Whatever you think of heterosexual monogamy for humans, turning to the so-called "natural world" for support is probably not the best thing to do. There's actually very little heterosexual monogamy in the "animal kingdom." What makes March of the Penguins such an odd film is how hard it has to try to make the penguins it documents fit into a human-centric model of behavior. Though the penguin species in the film only mate for a single season, March turned it into a grand love story about finding "the one" and the "romantic" dedication of the penguins to each other as they raised this egg into a chick. It's cute, I guess, but Morgan Freeman's narration often doesn't match the actual reality of the way these penguins behave.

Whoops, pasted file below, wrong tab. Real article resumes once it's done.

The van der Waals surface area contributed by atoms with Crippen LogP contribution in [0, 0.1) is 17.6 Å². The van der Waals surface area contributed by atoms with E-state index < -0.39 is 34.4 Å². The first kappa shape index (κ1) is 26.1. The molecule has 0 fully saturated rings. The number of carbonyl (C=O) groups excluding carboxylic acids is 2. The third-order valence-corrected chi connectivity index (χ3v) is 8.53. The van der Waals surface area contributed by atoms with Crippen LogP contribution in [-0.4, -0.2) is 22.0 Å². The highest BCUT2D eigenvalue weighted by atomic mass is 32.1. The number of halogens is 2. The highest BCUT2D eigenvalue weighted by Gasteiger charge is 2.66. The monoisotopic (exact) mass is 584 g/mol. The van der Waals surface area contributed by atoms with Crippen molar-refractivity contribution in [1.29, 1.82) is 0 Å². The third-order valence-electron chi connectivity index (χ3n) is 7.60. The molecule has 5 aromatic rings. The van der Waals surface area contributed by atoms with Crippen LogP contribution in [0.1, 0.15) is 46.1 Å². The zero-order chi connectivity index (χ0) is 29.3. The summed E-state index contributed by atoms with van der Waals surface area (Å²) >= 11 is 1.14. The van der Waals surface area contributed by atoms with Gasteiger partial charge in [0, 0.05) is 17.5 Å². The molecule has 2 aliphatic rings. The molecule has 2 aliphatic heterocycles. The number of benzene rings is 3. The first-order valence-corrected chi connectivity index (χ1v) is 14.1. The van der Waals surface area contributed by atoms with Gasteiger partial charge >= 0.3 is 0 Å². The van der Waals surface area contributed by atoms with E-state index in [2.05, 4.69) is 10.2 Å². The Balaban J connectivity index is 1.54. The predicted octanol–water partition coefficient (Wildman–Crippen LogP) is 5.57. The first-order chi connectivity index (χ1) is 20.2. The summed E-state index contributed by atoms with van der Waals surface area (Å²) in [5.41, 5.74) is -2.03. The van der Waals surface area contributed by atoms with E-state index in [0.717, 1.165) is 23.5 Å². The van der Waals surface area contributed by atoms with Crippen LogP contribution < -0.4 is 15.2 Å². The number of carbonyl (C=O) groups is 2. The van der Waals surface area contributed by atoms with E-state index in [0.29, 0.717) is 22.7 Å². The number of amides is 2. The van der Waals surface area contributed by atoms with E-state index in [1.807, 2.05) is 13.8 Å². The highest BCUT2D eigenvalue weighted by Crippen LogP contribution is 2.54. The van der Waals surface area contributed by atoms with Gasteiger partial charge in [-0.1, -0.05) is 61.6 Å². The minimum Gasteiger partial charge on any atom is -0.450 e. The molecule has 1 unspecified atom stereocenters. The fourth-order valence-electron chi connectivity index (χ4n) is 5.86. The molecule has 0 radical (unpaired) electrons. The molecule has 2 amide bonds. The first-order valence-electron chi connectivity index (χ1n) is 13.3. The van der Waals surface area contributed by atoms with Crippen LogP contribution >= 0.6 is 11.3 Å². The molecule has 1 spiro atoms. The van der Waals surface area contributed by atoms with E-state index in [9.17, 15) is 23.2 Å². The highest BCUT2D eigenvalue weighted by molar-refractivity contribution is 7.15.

Adventures of the Penguin King follows in the footsteps of March of the Penguins. However, instead of offering a story of romantic love between penguins, Adventures focuses on the bachelor adventures of the Emperor penguin. So now instead of every shot being evidence for immortal love, the Emperor penguin's shenanigans are taken as representative of his bachelor lifestyle. It's as much of a stretch as the previous film, but at least Adventures acknowledges the silliness of its premise. Though I'm not a huge fan of Tim Allen's narration (which apparently replaced David Attenborough's from the British version), he is at least in on the joke.